And another concern?
Another concern is how do we effectively launch all of these products. We need to work together and communicate.
Both (Chrysler group CEO) Dieter Zetsche and (COO) Wolfgang Bernhard have said they will ask for more feedback from dealers on these launches. They want to talk about option package by region, as opposed to just filling vehicles with options and selling them. They will ask the dealers what we think we can sell. They will be listening to us.
We need to emphasize the quality improvements that Chrysler has made in its lineup. We need to tell the world that. How do we do that? That is the challenge.
When we launch these products, it is important to talk about quality. Quality drives product consideration. If you have good quality, people want to look at your products.
Another concern is parts and service. Service is an integral part of our business. With the quality of cars so much better, our warranty work is diminished. So we need to conquest maintenance work. We need to draw back the business we lost to the Jiffy Lubes and Midas.
How are you tackling this?
The Parts and Service Committee of the dealer council is involved in what we call a "get-it-back" initiative. They are working on formulating marketing programs. As an example, we are now signing up dealers to sell tires in our showrooms. We didn't have time to do those things before because we were doing warranty.
How involved is your dealer council in decisions that affect dealers?
Chrysler probably has the best process of all the manufacturers. We are constantly on the phone with each other. We have conference calls at least every 10 days to discuss business conditions and what they are thinking. The communication between the manufacturer and this council is excellent.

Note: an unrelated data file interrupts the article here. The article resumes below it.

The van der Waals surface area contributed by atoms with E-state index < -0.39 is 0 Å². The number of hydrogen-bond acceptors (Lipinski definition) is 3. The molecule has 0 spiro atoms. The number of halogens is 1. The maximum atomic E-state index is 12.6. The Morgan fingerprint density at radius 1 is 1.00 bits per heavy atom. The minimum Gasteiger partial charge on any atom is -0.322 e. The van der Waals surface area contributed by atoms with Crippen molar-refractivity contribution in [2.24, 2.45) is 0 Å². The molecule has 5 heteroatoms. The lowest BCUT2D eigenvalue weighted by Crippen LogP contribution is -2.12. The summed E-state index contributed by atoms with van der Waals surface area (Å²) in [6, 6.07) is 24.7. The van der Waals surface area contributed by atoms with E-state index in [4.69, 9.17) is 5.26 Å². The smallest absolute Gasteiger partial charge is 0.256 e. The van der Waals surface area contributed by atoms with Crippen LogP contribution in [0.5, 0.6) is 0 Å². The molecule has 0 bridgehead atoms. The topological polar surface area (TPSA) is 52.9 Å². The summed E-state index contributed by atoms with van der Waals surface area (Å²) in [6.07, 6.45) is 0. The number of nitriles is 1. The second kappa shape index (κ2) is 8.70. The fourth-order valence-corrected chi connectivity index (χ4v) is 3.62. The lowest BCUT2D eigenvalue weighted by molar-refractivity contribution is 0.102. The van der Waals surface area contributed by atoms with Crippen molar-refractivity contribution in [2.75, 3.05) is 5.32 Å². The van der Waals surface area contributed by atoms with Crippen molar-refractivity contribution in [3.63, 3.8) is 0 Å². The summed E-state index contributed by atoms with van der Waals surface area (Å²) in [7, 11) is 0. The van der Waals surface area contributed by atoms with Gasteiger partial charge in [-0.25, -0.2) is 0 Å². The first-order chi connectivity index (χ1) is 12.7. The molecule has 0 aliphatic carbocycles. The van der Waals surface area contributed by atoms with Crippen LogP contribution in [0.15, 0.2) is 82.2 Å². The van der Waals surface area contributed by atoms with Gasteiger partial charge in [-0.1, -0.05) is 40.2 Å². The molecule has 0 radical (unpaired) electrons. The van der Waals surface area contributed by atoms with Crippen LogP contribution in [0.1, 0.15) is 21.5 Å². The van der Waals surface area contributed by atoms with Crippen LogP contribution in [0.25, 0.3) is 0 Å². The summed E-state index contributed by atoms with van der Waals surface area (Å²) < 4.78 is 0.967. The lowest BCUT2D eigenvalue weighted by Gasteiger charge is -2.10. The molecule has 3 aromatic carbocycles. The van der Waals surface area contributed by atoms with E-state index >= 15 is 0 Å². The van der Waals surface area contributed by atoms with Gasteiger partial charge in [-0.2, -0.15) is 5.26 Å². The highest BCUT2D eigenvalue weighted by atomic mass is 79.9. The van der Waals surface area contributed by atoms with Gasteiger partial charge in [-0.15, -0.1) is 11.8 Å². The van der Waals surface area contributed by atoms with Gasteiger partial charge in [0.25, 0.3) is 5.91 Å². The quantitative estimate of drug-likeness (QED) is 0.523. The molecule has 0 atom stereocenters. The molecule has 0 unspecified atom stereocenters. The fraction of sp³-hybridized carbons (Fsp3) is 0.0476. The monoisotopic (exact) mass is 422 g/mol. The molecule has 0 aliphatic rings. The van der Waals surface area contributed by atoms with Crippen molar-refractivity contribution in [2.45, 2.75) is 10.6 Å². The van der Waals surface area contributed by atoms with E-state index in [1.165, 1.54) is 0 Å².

They urge us at all times to pick up the phone and call. They have a genuine interest in listening to what we say. Both Gary Dilts (senior vice president of sales) and George Murphy (senior vice president of global marketing) are very much interested in hearing the dealers perspective.
What is your major goal as chairman for the upcoming year?
My major goal would be to continue to work with the executive council and the 20 regional presidents and to work with the corporate executives to continue the dialogue we have. Effective dialogue makes for better marketing.
Can you point to evidence of the communication between the factory and dealers?
Chrysler through dialogue with the dealer council has come up with a plan to go to the eight business centers throughout the country on a quarterly basis. We will have what is known as go-to-market meetings. This is a great initiative.
We will call together all the dealers from the business center. We will talk about plans for the next quarter and ask for suggestions. They will say, "What do you think? What would you change? What product should we concentrate on? How can we do this better?"